TNB gives tips on how to save electricity during hot weather

KUALA LUMPUR – As the hot spell is expected to continue until next month, this will result in an increase in electricity consumption.

As such, Tenaga Nasional Berhad (TNB) has today issued a guideline to help consumers save on their electricity bill.


Among simple daily practices are switching off the air conditioner, fan and lights in an empty room as well as turning off electrical appliances such as computers and monitors when not in use.

According to the guideline when the weather is hot, covering windows with thick curtains to block direct sunlight can prevent heat gain and reduce the load on an air conditioner to cool down a room, thus lowering electricity consumption.

In addition, turning on the fan at night helps to maximise air flow in a room and after the air conditioner has been turned on for a few hours, the room temperature will be at a comfortable level, so set the time for the air conditioner to be turned off, to save electricity consumption.

Another way to save electricity during the hot weather is to hang out washed clothes to dry, instead of using the clothes dryer and avoid turning on water heater switches when not in use.

Consumers are encouraged to choose electrical appliances with 4 or 5 star energy efficiency labelling recommended by the Energy Commission (ST) to help reduce electricity consumption in their homes.

Smart Metres will also help to keep tabs on electricity consumption to enable consumers to take the necessary steps to control their usage.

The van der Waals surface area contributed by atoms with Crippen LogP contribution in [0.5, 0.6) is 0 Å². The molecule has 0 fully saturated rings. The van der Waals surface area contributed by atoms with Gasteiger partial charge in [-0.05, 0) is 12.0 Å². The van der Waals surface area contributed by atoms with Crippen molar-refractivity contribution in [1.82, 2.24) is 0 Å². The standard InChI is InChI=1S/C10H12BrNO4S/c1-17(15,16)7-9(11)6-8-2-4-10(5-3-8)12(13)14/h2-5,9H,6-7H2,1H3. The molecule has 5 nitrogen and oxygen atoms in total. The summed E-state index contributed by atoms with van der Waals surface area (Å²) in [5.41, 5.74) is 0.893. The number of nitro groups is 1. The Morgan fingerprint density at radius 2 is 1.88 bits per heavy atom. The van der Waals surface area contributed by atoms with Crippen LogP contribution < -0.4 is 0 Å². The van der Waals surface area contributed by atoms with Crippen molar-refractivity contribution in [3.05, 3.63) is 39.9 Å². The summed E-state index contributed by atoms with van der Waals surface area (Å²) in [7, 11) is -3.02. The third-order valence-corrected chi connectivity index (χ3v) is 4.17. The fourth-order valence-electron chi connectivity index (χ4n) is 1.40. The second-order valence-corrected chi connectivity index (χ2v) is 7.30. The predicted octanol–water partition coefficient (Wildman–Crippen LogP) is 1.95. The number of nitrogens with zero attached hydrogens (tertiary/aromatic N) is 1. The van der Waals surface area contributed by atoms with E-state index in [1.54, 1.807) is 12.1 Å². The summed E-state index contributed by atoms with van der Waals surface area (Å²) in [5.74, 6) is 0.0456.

For more information on energy saving measures visit

Power supply disruptions

Sarawak Energy Berhad (SEB) meanwhile in an unrelated development has said investigations into recent complaints on frequent power supply interruptions revealed that its underground cables were damaged due to construction works related to the Pan Borneo Highway.

The supply interruptions have affected about 2,500 SEB customers in Bekenu, Batu Niah and surroundings areas in Miri (along Bintulu-Miri Road).

Hence, SEB is urging third-party contractors to contact the company before starting excavation works to avoid damaging the underground cables and causing unnecessary supply interruptions.

Its utility arm, Syarikat SESCO Berhad chief executive officer, Lau Kim Swee said the company was deeply concerned as safety incidents and unplanned supply interruptions continued despite numerous engagements with the relevant third-party contractors on safe work practices near electrical installations along the project route.

“The contractors must check the cable route with us to make sure everything is safe and to follow the guidelines, and not to assume the location or depth of the underground cables,” he said, adding that these basic precautionary measures would avoid many unwanted incidents and keep the lights on for the people.

“This will also ensure the safety of the contractors and their workers. We want everybody to go home safely,” added Lau in a statement.

Urging contractors to work closely with Sarawak Energy, Lau also said that most incidents could have been avoided if the contractors practised proper planning and consultation, and take precautionary measures.

To date, 476 excavation cases causing cable damage have been recorded since 2018, with damages costing about RM3.2 million.

Lau said in January this year alone, 12 cases were recorded, adding that in these cases, Sarawak Energy would issue a warning letter and bill the contractor responsible for the cost of repairing the damage and for revenue loss.